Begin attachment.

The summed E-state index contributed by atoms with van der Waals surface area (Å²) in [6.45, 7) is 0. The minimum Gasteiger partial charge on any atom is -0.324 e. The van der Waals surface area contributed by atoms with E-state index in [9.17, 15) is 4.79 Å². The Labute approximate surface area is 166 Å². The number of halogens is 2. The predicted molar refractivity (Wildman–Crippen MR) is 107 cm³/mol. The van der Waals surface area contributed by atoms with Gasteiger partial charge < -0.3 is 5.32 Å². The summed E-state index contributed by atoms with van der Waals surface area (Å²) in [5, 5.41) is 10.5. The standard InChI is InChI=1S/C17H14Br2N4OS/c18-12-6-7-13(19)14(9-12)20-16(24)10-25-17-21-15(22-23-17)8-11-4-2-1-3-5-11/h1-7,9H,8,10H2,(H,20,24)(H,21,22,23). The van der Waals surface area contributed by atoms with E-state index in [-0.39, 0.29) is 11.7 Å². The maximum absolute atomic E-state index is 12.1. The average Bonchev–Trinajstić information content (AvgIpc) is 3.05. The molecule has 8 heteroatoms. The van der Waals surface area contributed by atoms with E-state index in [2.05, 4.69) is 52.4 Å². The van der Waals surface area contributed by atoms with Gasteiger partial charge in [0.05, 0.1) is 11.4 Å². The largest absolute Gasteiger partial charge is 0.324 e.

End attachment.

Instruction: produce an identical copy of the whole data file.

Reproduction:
The summed E-state index contributed by atoms with van der Waals surface area (Å²) in [6.45, 7) is 0. The minimum Gasteiger partial charge on any atom is -0.324 e. The van der Waals surface area contributed by atoms with E-state index in [9.17, 15) is 4.79 Å². The Labute approximate surface area is 166 Å². The number of halogens is 2. The predicted molar refractivity (Wildman–Crippen MR) is 107 cm³/mol. The van der Waals surface area contributed by atoms with Gasteiger partial charge < -0.3 is 5.32 Å². The summed E-state index contributed by atoms with van der Waals surface area (Å²) in [5, 5.41) is 10.5. The standard InChI is InChI=1S/C17H14Br2N4OS/c18-12-6-7-13(19)14(9-12)20-16(24)10-25-17-21-15(22-23-17)8-11-4-2-1-3-5-11/h1-7,9H,8,10H2,(H,20,24)(H,21,22,23). The van der Waals surface area contributed by atoms with E-state index in [-0.39, 0.29) is 11.7 Å². The maximum absolute atomic E-state index is 12.1. The average Bonchev–Trinajstić information content (AvgIpc) is 3.05. The molecule has 8 heteroatoms. The van der Waals surface area contributed by atoms with E-state index in [2.05, 4.69) is 52.4 Å². The van der Waals surface area contributed by atoms with Gasteiger partial charge in [0.05, 0.1) is 11.4 Å². The largest absolute Gasteiger partial charge is 0.324 e.